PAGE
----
Loongson is a Chinese company better known for its MIPS processors, and we often see the company being mentioned in mainline Linux changelogs with regards to updated to Loongson MIPS SoC’s.
But with the MIPS architecture fading away, the company has decided to create its own CPU instruction set architecture (ISA) called LoongArch, short for Loongson Architecture, that is independent of x86, Arm, and even RISC-V architecture.
The reason for the move is that foreign CPU manufacturers use the instruction system as a means to control the ecology, and manufacturers like Loongsoon need to obtain “authorization” to develop compatible CPUs, meaning it’s impossible to develop an independent industrial ecosystem. Loongsoon further illustrates the point by saying “Chinese people can write novels in English, but it is impossible to form Chinese national culture based on English”.
That makes sense considering the trade sanctions regularly imposed by the United States that make it hard to plan ahead, and for instance, caused Huawei to stop making new Kirin processors.
LoongArch includes extensions such as vector instructions, virtualization, and binary translation, with around 2500 instructions. EET China has more details about the “first self-developed ISA” in China. Loongsoon notably designed binary translation tools for MIPS Linux, ARM Android, x86 Linux, and x86 Windows instructions into LoongISA so that existing software can be reused. MIPS Linux to LoongISA performance is same to be the same, but there’s a noticeable performance hit for other architecture/OS combos with for instance, x86 Windows to LoongISA only achieving 70% of the native performance.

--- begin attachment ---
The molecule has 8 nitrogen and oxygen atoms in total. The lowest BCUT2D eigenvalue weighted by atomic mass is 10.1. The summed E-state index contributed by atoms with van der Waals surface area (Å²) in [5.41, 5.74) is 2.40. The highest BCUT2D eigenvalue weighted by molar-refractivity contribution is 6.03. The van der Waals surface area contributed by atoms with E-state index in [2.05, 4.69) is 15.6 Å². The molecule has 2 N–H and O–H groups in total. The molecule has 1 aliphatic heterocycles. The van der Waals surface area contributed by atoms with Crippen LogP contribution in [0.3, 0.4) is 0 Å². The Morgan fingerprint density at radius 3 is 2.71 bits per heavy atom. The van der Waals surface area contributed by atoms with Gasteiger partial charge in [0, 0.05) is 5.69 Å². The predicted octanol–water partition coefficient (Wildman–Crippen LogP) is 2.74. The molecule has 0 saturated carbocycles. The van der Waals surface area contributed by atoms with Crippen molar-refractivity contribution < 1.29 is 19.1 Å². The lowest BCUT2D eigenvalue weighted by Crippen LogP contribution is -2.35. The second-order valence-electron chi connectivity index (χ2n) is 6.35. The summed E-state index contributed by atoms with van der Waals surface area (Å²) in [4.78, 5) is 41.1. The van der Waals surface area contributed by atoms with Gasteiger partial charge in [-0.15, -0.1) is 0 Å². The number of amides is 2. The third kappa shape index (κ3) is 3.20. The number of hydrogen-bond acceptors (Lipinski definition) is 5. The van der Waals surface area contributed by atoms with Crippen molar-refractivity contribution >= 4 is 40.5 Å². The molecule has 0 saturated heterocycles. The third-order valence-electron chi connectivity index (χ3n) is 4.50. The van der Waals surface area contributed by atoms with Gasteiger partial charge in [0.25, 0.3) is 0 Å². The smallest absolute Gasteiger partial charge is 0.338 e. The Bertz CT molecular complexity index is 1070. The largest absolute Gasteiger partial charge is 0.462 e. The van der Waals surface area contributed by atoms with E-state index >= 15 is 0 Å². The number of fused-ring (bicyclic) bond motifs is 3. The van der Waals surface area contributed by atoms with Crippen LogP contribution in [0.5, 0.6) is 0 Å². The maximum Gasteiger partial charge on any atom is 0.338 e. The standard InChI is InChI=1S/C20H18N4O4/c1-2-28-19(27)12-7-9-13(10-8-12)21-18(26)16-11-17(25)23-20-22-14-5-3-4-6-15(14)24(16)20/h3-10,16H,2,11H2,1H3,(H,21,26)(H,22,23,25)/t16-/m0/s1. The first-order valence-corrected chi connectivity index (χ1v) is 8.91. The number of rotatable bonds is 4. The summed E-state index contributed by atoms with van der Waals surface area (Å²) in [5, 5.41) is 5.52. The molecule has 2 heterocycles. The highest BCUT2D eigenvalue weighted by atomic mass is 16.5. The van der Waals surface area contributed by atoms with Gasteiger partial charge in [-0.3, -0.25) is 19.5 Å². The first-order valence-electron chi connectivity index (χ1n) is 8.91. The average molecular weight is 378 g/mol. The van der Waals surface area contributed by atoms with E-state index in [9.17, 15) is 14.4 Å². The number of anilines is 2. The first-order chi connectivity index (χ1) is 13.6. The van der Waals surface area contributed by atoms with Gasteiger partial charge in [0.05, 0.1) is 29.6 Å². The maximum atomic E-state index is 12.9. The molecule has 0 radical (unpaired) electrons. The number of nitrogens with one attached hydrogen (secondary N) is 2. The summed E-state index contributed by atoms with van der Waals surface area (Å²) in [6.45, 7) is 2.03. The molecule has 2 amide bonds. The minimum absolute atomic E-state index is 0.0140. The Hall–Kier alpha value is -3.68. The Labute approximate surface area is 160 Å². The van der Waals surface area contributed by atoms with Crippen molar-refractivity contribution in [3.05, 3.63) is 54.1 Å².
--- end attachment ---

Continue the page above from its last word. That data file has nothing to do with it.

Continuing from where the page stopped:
All new Loongson CPUs developed since 2020 are said to support the new LoongArch architecture, and one of the first LoongArch processors will be Loongsoon LS3C5000 16-core processor clocked at up to 2.5 GHz, manufactured using a 12nm process, and aiming to compete with AMD and Intel server processors.
Loongson said they’ve made sure LoongArch ISA does not infringe existing patents, and EET China says the company has released a LoongArch infrastructure instruction system manual with basic/limited information, and that a more complete version will be released in the future. I could not find any link to the document, so it may not be public yet.
Jean-Luc started CNX Software in 2010 as a part-time endeavor, before quitting his job as a software engineering manager, and starting to write daily news, and reviews full time later in 2011.